J. Richard Cohen is president of the Southern Poverty Law Center, which monitors hate groups and antigovernment extremists. www.splcenter.org

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12 Comments

Filed under Crime, History, Human Rights, NEWS, Opinion, Politics, Religion, WAR

12 responses to “9/11 is No Excuse for Bashing Muslims

  1. Couldn’t agree with you more. People seem to have forgotten it was not just Christians who lost their lives in the 9/11 attacks – muslims were in those blocks too !

    There has been a widespread tendency (not just in the USA, but in the UK and elsewhere) to view all muslims as potential terrorists. The vile acts of a minority of muslims who have a twisted interpretation of islam should not be seen as representative of views of the majority of muslims. Anymore than the actions of Christian terrorists represent the views of the majority of christians

    http://mhextra.wordpress.com/2011/07/25/terrorism-stop-blaming-muslims/

    • Incidentally, if you have not already seen it, it is well worth watching a recent film called ‘My name is Khan’ (and I’m not a terrorist)

      The film deals with the way US citizens who happen to be muslim have been treated since 9/11 – told through the story of one man who suffers from asperger’s syndrome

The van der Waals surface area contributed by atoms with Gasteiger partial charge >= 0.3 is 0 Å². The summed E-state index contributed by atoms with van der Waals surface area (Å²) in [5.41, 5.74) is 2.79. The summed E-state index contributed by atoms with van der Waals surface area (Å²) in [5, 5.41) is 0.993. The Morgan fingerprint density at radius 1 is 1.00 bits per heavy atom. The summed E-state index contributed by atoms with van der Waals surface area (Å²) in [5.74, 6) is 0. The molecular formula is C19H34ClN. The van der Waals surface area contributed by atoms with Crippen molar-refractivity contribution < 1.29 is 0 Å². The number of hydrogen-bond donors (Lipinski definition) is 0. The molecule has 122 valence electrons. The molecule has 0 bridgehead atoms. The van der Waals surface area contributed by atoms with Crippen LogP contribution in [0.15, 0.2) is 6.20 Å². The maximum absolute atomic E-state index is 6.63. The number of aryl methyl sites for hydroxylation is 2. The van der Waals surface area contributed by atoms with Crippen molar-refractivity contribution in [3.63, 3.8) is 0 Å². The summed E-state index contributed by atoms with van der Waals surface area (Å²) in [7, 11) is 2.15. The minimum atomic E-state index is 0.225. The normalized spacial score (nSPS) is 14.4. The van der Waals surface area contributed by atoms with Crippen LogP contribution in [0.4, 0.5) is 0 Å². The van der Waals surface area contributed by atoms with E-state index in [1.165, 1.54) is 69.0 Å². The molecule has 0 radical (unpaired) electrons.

You can view trailers on youtube –

  2. i am a Muslim and i am not terrorist 😀

  3. WILD BEAST ANIMAL HAVE NO COURT YARD

    ALLAH HAS CREATED ISLAM

    LAWS & ORDERS OF ALLAH UTTERED BY 1st
    HUMAN COUPLE ANCESSTOR CALLED PROPHET ADAM WITH HIS WIVE ( HAWA = EVA ) UP TO LAST PROPHET OF
    ALLAH MUHAMMAD 1400 YEARS AGO

    MUHAMMAD THE MESSANGER OF ALLAH WAS THE FIRST MAN ON ON EARTH WHO ESTABLISHED
    LAWS/ORDERS OF ALLAH
    BASED ON AL’QURAN
    SINCE 1400 YEARS AGO
    UP TO NOWDAYS AS WE
    SAW IN COURT OF ISLAM RELIGION ESPECIALLY TO CIVILZED ISLAM BELIEVERS & OTHERS DURING THEIR LIVE TIME ON EARTH
    FOR PUNISHED CRIMINAL &
    TERORIST

    * IF U NEED A JUSTICE
    DON’T GO TO THE ZOO OR BAR FOR DRUNKARD PEOPLE

    GO TO THE COURT NOW

    FOR PUNISH THAT
    CRIMINAL & TERORIST

  4. jennygoth

    violence doesnt win anything except guilt and purgotary when their time comes xxjen

  5. ninjanurse

    That’s a powerful comparison. My family has become interfaith through marriage, and my favorite diner is a block from a mosque. There is no American religion, but there is an American tradition of freedom of religion.

  6. Well said … and most Christians don’t know much about Islam.

  7. The ultra right-wing of the republican party, and that includes the tea party, scream and shout about Sharia law, and it’s purported influence here in this country. What they fail to understand, and it’s basically because they’re too stupid to, is Sharia law could never be implemented here because we have something just a bit more important: the United States Constitution and the bill of rights.

    The Constitution itself forbids anything religious from taking over this country’s laws. It falls under the first amendment; the one the right seems to think doesn’t separate church and state, but does so in so few words, it’s meaning is perfectly clear. If we have a religion to worry about in this country, it’s the bastardized version being thrown at us from people like Perry and Brownback: http://www.rightwingwatch.org/content/fact-sheet-gov-rick-perry%E2%80%99s-extremist-allies